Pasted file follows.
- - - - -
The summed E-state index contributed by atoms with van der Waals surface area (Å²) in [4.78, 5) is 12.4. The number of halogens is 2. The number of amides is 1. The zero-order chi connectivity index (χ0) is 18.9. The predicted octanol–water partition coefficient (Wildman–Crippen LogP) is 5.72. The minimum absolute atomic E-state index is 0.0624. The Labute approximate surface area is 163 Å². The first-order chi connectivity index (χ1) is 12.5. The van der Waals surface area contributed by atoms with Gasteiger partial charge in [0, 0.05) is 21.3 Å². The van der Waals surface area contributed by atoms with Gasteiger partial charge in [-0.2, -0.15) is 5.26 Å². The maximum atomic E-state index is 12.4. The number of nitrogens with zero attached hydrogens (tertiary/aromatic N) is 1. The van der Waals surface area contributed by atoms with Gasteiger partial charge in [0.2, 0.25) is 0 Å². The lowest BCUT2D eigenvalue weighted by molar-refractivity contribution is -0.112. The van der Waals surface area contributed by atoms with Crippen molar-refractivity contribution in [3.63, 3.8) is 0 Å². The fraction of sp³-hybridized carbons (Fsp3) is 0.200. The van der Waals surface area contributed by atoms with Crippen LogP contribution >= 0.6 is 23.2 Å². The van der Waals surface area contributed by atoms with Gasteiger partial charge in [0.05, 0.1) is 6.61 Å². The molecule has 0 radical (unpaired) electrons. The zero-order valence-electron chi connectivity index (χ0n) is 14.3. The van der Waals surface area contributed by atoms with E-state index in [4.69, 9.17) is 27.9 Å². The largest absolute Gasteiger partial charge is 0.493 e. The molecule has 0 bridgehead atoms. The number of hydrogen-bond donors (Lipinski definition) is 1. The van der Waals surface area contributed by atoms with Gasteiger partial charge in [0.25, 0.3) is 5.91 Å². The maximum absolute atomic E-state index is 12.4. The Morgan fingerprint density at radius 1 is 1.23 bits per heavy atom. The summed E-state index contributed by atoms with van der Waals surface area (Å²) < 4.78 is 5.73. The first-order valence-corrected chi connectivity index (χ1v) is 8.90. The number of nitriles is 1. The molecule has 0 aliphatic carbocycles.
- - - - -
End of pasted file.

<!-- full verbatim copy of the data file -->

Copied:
The summed E-state index contributed by atoms with van der Waals surface area (Å²) in [4.78, 5) is 12.4. The number of halogens is 2. The number of amides is 1. The zero-order chi connectivity index (χ0) is 18.9. The predicted octanol–water partition coefficient (Wildman–Crippen LogP) is 5.72. The minimum absolute atomic E-state index is 0.0624. The Labute approximate surface area is 163 Å². The first-order chi connectivity index (χ1) is 12.5. The van der Waals surface area contributed by atoms with Gasteiger partial charge in [0, 0.05) is 21.3 Å². The van der Waals surface area contributed by atoms with Gasteiger partial charge in [-0.2, -0.15) is 5.26 Å². The maximum atomic E-state index is 12.4. The number of nitrogens with zero attached hydrogens (tertiary/aromatic N) is 1. The van der Waals surface area contributed by atoms with Gasteiger partial charge in [0.2, 0.25) is 0 Å². The lowest BCUT2D eigenvalue weighted by molar-refractivity contribution is -0.112. The van der Waals surface area contributed by atoms with Crippen molar-refractivity contribution in [3.63, 3.8) is 0 Å². The fraction of sp³-hybridized carbons (Fsp3) is 0.200. The van der Waals surface area contributed by atoms with Crippen LogP contribution >= 0.6 is 23.2 Å². The van der Waals surface area contributed by atoms with Gasteiger partial charge in [0.05, 0.1) is 6.61 Å². The molecule has 0 radical (unpaired) electrons. The zero-order valence-electron chi connectivity index (χ0n) is 14.3. The van der Waals surface area contributed by atoms with E-state index in [4.69, 9.17) is 27.9 Å². The largest absolute Gasteiger partial charge is 0.493 e. The molecule has 0 bridgehead atoms. The number of hydrogen-bond donors (Lipinski definition) is 1. The van der Waals surface area contributed by atoms with Gasteiger partial charge in [0.25, 0.3) is 5.91 Å². The maximum absolute atomic E-state index is 12.4. The Morgan fingerprint density at radius 1 is 1.23 bits per heavy atom. The summed E-state index contributed by atoms with van der Waals surface area (Å²) < 4.78 is 5.73. The first-order valence-corrected chi connectivity index (χ1v) is 8.90. The number of nitriles is 1. The molecule has 0 aliphatic carbocycles.